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Swaledale and Arkengarthdale Archaeology Group

SWAAG Honorary President: 
Tim Laurie FSA

Tithe Land & Currency Units

The British Pound symbol: £,  modern code GBP
Since 15th February 1971 the pound has been divided into 100 pence. It is the world's oldest currency that is still in use.

In the Anglo-Saxon period the pound was equivalent to 240 silver pennies which was one pound in weight, however the pound weight then was different, and there was no consistent unit of silver quality until Henry II introduced Sterling silver which is 92.5% pure. In the Tudor period silver coinage was drastically debased down to only 33.3% silver.

The accounting system of 4 farthings = 1 penny, 12 pence = 1 shilling, 20 shillings = 1 pound was adopted from that introduced by Charlemagne to the Frankish Empire.

This system of coinage lasted until 31 December 1960 when the farthing ceased to be legal tender, then in 1971 when the currency was decimalised.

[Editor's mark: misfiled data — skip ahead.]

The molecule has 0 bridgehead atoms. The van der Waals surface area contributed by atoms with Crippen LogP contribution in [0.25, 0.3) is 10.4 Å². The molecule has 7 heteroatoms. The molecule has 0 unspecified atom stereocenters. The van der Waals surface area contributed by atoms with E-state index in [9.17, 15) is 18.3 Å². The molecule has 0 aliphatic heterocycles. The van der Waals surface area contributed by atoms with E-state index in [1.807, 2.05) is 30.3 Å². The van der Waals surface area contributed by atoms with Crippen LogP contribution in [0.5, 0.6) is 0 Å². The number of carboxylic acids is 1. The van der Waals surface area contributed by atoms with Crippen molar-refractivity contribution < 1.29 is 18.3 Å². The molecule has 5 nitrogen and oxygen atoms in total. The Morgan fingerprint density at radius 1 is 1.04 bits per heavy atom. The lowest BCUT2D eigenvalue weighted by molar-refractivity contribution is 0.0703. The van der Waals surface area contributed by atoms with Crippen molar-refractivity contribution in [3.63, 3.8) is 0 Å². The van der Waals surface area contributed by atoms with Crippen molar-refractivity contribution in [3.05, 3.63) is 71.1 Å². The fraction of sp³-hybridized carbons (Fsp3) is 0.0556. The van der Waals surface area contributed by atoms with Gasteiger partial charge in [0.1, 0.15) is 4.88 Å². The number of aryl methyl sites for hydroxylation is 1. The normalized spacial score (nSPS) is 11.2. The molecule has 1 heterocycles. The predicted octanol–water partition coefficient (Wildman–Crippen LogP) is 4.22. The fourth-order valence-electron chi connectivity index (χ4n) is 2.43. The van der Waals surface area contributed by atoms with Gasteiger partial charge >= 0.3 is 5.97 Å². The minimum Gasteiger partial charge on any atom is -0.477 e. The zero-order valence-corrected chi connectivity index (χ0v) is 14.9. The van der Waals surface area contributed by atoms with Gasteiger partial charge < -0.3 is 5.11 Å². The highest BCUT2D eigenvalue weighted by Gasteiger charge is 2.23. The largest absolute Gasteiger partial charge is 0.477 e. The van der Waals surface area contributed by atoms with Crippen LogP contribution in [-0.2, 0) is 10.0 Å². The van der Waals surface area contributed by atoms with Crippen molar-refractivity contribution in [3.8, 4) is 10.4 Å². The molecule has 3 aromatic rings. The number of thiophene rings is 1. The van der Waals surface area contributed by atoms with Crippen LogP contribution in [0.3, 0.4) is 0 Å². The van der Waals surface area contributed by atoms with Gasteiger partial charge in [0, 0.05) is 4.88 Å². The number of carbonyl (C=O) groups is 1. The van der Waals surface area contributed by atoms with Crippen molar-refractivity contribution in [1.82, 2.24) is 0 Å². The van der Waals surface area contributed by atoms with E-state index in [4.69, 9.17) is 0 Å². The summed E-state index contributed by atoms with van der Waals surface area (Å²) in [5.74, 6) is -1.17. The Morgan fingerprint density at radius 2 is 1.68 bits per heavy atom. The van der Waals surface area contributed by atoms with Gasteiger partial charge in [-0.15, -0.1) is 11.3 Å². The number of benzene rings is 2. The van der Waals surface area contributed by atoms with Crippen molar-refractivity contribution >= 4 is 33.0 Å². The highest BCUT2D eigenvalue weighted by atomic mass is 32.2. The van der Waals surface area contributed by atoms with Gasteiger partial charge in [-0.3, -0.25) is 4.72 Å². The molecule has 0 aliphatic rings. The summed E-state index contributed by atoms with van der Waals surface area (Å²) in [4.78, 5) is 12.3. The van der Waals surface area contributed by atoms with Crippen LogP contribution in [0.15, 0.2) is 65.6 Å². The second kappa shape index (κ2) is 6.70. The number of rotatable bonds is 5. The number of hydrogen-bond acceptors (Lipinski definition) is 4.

In this database the currency format is £-s-d for pounds, shillings & pence.
Farthings are shown as decimals of a penny (.25, .5 and .75)
Acres, Roods and Perches
A rod, pole or perch is a surveyors tool measuring 5.5 yards (5.03m) in length. It is also one quarter of a surveyor's chain which is 22 yards (20.12m) in length.

A square perch = 5.5 yards x 5.5 yards = 30.25 yards²           (= 25.29m²).

A Rood = 40 x perches² = 40 x 30.25 yards² = 1,210 yards²   (= ¼ acre = 1012m² = 0.0012ha).

An Acre = 4 Roods = 4 x 1,210 yards² = 4,840 yards²            (= 4047m² = 0.4047ha).

An acre is generally described as an area of land measuring one chain in width by one furlong in length.  A furlong = 10 chains or 220 yards.

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Registered Charitable Incorporated Organisation (England & Wales) Number 1155775 SWALEDALE AND ARKENGARTHDALE ARCHAEOLOGICAL GROUP